10 Commandments for Electronic Scales
Denver Instrument, maker of the MXX and Timberline Series of precision balances, has created a helpful guide explaining how to get the best performance from a digital scale. Denver Instrument knows that, to achieve and maintain a very high level of accuracy with digital scales, they must be calibrated regularly, leveled properly, and kept away from sources of interference. Unfortunately, some reloaders treat their electronic scales as if the machines were toasters — something to place on a tabletop, plug into an outlet, then “set and forget.” There’s a better way to set up your scale and keep it functioning optimally. Here are ten guidelines provided by Denver Instrument. Follow these “Ten Commandments” and you’ll benefit:
ONE: Thou shalt choose the best resting spot. The performance of your balance depends greatly on the surrounding environment. Choose a location away from the main traffic flow of the room, especially doors. Also be aware of heating and cooling vents as these produce air movement. You can adjust the environmental settings on your balance to provide the best performance in the chosen location. Balances must be placed away from magnets as they affect the weigh cell performance.
TWO: Thou shalt avoid vibrations. Vibrations can come from large machinery in production environments and from fume hoods in laboratories. An alternative to fume hoods are Power Safety Workstations which are designed specifically for use with a balance.
THREE: Thou shalt watch temperature changes. On an analytical balance a one degree temperature change can cause a 1 digit (0.0001g) drift. Although Denver balances have temperature correction built-in, it is still important to calibrate your balance when the temperature changes significantly. Choosing to place your balance in a temperature controlled room, away from sunlight, and calibrating often helps minimize the effects of temperature.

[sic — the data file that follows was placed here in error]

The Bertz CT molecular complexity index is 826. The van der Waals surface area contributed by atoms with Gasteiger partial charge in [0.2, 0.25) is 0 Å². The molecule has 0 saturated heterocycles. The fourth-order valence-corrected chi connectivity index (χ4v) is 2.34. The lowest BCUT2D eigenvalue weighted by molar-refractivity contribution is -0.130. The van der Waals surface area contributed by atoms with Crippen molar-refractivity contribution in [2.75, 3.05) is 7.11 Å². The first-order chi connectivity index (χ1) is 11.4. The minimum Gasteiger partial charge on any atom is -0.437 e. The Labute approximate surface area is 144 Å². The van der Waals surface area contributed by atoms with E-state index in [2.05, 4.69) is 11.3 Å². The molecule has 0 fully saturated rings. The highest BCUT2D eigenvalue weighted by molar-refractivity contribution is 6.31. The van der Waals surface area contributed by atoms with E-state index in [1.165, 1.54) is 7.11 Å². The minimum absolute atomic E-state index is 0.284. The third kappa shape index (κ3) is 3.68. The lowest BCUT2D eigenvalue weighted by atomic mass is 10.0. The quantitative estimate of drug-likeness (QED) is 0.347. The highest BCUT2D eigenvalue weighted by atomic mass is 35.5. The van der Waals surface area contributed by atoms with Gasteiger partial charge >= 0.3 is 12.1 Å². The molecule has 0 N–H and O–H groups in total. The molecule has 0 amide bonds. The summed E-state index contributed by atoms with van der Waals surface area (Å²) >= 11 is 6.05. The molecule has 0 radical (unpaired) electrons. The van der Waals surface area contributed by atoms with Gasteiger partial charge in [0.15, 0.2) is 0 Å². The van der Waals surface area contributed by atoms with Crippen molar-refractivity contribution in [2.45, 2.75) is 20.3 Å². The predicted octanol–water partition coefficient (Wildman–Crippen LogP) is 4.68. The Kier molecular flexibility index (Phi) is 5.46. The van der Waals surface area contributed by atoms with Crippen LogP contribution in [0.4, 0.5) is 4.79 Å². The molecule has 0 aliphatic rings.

FOUR: Thou shalt calibrate often. Upon installation and each time the balance is moved you should calibrate your balance. For example moving an analytical balance to a location that is only 13 feet higher changes the weight reading from 200.0000 g to 199.9997 g; which means the result is 0.0003 g lighter than the actual mass.
FIVE: Remember to check the level. The instrument should be leveled upon installation with all feet (two front feet for round pan units, four feet for square pan units) touching the countertop. If the level changes, the balance should be re-leveled and recalibrated. As an example, a 200g sample would weigh 0.0025 g less when tilted at an angle of 0.3°.
SIX: Honor thy weights. Keep in mind that weights are only as reliable as their quality and certification. Remember, a 1 g does not weigh precisely 1.00000 grams. Weights should be recertified annually. Denver Instrument offers recertification services on all weights 1 mg to 5 kg. Check to make sure you have selected the proper weight class for your balance. The weight tolerance should be better than balance readability. Always use tweezers or gloves when handling weights as smudges and indentations change the value of the weight. Keep weights in cases so they don’t get scratched or dusty.
SEVEN: Thou shalt always use a small container and weigh in the center of the pan. Especially when using an analytical balance, the effects of air buoyancy increase as the sample container size increases. Using a small sample container will minimize the effects. Items placed on the pan provide a downward force. Placing them directly in the center of the pan keeps corner loading errors at a minimum.
EIGHT: Thou shalt not unplug. To perform within published speci-fications, balances must have power applied for 30 minutes to 48 hours depending on the resolution of the balance. Denver balances have a standby mode which turn the display to standby but keep power cycling through the electronics.
NINE: Thou shalt not ignore static. Static is one of the most common weighing “noises”. It can cause reading to appear too high, too low or just be unstable. Denver balances include grounding methods to reduce the effects of static. However sometimes extra supplies are needed. Consider anti-static weigh dishes, anti-static brushes or low tech ways to increase the humidity of the chamber like placing damp cotton balls or glass wool in a small vial in the corner of the analytical draft shield.
TEN: Thou shalt clean often. Dirty weigh pans and powder in weighing chamber can contribute to static issues and lead to a wide variety of problems. Denver weigh pans are made from stainless steel and can be cleaned using a variety of household and laboratory chemicals. A small paint brush can be used to get power away from the edges of the draft shield for easy clean up.